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Blind Spot

America and the Palestinians, from Balfour to Obama

By Khaled Elgindy
9780815731559_FC

A historical perspective on the arm’s length relationship between the United States and the “Palestinian question”

The U.S. government and Palestinian leaders have had some form of direct contact for nearly four decades—and cooperation on economic, political, and security issues for the past two-plus decades—but that experience has never led to a genuine bilateral relationship. Blind Spot: America and the Palestinians, from Balfour to Obama explains why the two sides have an independent relationship and what this means for American efforts to broker peace between Palestinians and Israelis, and broader U.S. interests in the region.

While successive U.S. administrations have recognized the centrality of the “Palestinian question,” American policymakers continue to treat the Palestinians as an “agenda item” in the U.S.-Israel relationship or the peace process (and occasionally other regional priorities). Elgindy argues that the United States continues to view the Palestinians and their political aspirations largely through the prism of its “special relationship” with Israel, as well as other regional parties. Indeed, even official U.S. support for Palestinian statehood stems not from a belief that Palestinians, like all peoples, have an inherent right to self-determination, but from an overriding concern for preserving Israel’s character as both a Jewish and democratic state. For their part, Palestinian leaders have consistently misjudged U.S. foreign policy interests while undervaluing the role of domestic politics in shaping U.S. policies toward the region. Both Yasir Arafat and his successor Mahmoud Abbas, have to one degree or another pursued strategies based on the mistaken expectation that Washington would “deliver” Israel, namely by applying sufficient pressure to compel it ultimately to end its occupation of the West Bank and Gaza Strip and allow the establishment of an independent Palestinian state.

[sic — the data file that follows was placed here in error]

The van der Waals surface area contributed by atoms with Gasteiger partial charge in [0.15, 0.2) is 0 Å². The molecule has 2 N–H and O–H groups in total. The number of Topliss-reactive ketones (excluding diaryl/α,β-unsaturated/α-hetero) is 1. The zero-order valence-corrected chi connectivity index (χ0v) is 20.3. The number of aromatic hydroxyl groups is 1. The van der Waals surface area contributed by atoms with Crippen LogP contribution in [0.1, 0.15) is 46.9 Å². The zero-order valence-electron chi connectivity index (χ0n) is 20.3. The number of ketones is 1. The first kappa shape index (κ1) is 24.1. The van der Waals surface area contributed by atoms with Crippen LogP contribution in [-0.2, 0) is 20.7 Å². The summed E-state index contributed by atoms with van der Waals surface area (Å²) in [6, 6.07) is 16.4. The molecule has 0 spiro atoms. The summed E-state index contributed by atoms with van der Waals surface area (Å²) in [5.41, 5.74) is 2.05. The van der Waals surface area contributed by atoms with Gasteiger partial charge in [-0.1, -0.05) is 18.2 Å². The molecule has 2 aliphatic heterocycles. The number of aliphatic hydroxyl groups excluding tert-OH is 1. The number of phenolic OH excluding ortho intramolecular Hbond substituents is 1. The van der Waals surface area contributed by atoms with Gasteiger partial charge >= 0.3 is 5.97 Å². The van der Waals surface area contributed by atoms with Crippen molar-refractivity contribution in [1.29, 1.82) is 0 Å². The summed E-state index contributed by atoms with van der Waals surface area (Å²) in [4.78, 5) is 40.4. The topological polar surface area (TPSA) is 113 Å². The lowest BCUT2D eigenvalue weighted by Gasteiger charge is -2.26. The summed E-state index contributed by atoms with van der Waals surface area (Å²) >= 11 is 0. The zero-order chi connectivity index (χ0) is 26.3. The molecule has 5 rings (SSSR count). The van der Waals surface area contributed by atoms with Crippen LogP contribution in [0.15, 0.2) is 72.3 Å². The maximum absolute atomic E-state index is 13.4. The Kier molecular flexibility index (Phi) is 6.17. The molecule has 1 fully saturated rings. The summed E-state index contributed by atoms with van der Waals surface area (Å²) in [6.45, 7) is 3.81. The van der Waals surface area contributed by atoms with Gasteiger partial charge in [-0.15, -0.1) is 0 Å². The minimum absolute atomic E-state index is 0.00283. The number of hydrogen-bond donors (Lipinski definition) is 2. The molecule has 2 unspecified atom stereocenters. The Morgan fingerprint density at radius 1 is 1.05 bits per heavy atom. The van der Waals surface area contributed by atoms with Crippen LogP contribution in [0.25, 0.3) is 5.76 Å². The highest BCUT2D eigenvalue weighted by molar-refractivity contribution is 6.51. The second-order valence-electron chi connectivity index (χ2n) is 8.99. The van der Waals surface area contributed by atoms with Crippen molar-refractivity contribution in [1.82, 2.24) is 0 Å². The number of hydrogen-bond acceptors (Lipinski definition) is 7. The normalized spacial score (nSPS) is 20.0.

Unless and until U.S. policymakers are prepared to support Palestinian political aspirations for their own sake and on their own terms, there is little hope that the United States can successfully broker an enduring peace agreement. Likewise, only when Palestinian leaders are prepared to exercise self-determination over their own domestic politics will they be able to attain it for their people.

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